Reviews provided by RottenTomatoes
The idea of doing a dark, neurotic, highly stylized and highly claustrophobic superproduction is an audacious and appealing one, but director Tim Burton has only made it halfway there.
It's an unforgivably flat ending for a movie of such astonishing contours. But its first two-thirds -- which should be called The Joker's Big Misadventure -- is probably the best film of the year.
New York Times:
The wit is all pictorial. The film meanders mindlessly from one image to the next, as does a comic book. It doesn't help that the title character remains such a wimp even when played by Michael Keaton.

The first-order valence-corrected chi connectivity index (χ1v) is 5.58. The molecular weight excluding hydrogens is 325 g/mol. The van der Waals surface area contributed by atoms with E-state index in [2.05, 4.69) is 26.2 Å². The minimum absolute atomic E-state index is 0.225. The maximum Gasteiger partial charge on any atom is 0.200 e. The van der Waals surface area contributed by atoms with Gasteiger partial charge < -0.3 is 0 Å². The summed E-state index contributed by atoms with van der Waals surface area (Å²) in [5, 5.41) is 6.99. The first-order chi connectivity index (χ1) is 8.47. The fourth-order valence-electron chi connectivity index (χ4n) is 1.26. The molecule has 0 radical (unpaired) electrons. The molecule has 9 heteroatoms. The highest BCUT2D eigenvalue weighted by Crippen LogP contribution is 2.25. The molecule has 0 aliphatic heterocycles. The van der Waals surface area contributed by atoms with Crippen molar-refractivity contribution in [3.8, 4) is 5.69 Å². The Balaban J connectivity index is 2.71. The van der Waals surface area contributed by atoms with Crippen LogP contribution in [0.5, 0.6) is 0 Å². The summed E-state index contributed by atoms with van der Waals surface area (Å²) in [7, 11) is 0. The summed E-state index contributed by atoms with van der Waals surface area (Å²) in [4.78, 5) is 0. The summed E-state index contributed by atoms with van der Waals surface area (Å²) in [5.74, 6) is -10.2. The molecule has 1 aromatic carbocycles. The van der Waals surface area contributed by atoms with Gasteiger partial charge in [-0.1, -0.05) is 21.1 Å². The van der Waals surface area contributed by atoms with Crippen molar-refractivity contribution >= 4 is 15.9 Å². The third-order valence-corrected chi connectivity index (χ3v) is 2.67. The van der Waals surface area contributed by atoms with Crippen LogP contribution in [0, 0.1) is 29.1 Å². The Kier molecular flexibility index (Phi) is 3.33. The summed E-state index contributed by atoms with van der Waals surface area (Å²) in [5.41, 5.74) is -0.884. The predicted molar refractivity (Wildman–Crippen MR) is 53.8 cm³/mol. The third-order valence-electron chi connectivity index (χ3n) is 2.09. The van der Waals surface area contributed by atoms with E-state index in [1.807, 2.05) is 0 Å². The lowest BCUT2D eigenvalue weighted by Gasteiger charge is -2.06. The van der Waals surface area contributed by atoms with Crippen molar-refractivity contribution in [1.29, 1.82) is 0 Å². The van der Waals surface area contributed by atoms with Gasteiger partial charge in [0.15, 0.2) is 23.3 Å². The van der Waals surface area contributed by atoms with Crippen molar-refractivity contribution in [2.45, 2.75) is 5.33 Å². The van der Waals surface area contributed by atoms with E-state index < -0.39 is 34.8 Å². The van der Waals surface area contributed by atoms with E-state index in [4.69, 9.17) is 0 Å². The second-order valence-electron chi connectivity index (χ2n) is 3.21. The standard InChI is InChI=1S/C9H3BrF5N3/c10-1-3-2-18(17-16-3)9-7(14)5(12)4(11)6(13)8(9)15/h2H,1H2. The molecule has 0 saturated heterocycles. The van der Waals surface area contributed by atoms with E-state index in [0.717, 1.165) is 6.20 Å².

The conceptual side of the movie--two rather sick two-sided antagonists having it out in a black and sordid context -- lingers.
Batman is a stunning achievement, especially through the incredible and unique visualization of director Tim Burton.
There are a lot of things wrong with Batman, but it still makes for decent entertainment in the fine tradition of the typical low-intelligence summer movie.
A triumph of design over story, style over substance - a great-looking movie with a plot you can't care much about.
In the end, one's reaction to Burton's blockbuster is little more than that of the Joker to Batman: 'Where did he get those wonderful toys?'
Director Tim Burton effectively echoes the visual style of the original Bob Kane comics while conjuring up a nightmarish world of his own.
An exhilarating mix of cartoon lore (though not nearly enough for rabid Batpurists), screen presence (this is pretty much the Jack and Mike Show), psychological murkiness (though it could have used even more) and demented Gothic goofiness.